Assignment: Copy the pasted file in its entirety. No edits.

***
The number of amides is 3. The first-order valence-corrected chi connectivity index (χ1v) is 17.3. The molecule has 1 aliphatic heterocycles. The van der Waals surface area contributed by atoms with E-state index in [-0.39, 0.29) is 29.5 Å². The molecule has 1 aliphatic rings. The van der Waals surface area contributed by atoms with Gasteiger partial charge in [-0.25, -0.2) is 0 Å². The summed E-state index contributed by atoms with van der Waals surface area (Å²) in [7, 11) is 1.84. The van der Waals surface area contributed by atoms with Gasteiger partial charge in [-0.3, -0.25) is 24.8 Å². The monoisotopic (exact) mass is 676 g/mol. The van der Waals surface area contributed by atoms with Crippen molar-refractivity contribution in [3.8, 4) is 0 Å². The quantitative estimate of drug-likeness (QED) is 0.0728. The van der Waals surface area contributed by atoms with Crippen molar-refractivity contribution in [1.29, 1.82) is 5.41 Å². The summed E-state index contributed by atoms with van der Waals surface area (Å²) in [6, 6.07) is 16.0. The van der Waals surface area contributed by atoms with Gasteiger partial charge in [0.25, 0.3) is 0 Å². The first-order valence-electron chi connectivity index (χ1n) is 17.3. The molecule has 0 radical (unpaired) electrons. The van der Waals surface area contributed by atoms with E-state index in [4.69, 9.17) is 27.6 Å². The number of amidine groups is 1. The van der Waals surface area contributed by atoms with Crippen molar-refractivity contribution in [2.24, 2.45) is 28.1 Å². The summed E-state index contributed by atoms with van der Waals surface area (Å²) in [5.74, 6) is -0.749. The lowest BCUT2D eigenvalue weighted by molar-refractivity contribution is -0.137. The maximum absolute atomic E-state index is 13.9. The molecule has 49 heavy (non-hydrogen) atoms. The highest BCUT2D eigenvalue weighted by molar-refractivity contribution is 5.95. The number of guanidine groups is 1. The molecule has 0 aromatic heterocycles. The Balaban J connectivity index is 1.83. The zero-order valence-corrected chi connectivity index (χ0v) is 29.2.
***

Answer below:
The number of amides is 3. The first-order valence-corrected chi connectivity index (χ1v) is 17.3. The molecule has 1 aliphatic heterocycles. The van der Waals surface area contributed by atoms with E-state index in [-0.39, 0.29) is 29.5 Å². The molecule has 1 aliphatic rings. The van der Waals surface area contributed by atoms with Gasteiger partial charge in [-0.25, -0.2) is 0 Å². The summed E-state index contributed by atoms with van der Waals surface area (Å²) in [7, 11) is 1.84. The van der Waals surface area contributed by atoms with Gasteiger partial charge in [-0.3, -0.25) is 24.8 Å². The monoisotopic (exact) mass is 676 g/mol. The van der Waals surface area contributed by atoms with Crippen molar-refractivity contribution in [3.8, 4) is 0 Å². The quantitative estimate of drug-likeness (QED) is 0.0728. The van der Waals surface area contributed by atoms with Crippen molar-refractivity contribution in [1.29, 1.82) is 5.41 Å². The summed E-state index contributed by atoms with van der Waals surface area (Å²) in [6, 6.07) is 16.0. The van der Waals surface area contributed by atoms with Gasteiger partial charge in [0.25, 0.3) is 0 Å². The first-order valence-electron chi connectivity index (χ1n) is 17.3. The molecule has 0 radical (unpaired) electrons. The van der Waals surface area contributed by atoms with E-state index in [4.69, 9.17) is 27.6 Å². The number of amidine groups is 1. The van der Waals surface area contributed by atoms with Crippen molar-refractivity contribution in [2.24, 2.45) is 28.1 Å². The summed E-state index contributed by atoms with van der Waals surface area (Å²) in [5.74, 6) is -0.749. The lowest BCUT2D eigenvalue weighted by molar-refractivity contribution is -0.137. The maximum absolute atomic E-state index is 13.9. The molecule has 49 heavy (non-hydrogen) atoms. The highest BCUT2D eigenvalue weighted by molar-refractivity contribution is 5.95. The number of guanidine groups is 1. The molecule has 0 aromatic heterocycles. The Balaban J connectivity index is 1.83. The zero-order valence-corrected chi connectivity index (χ0v) is 29.2.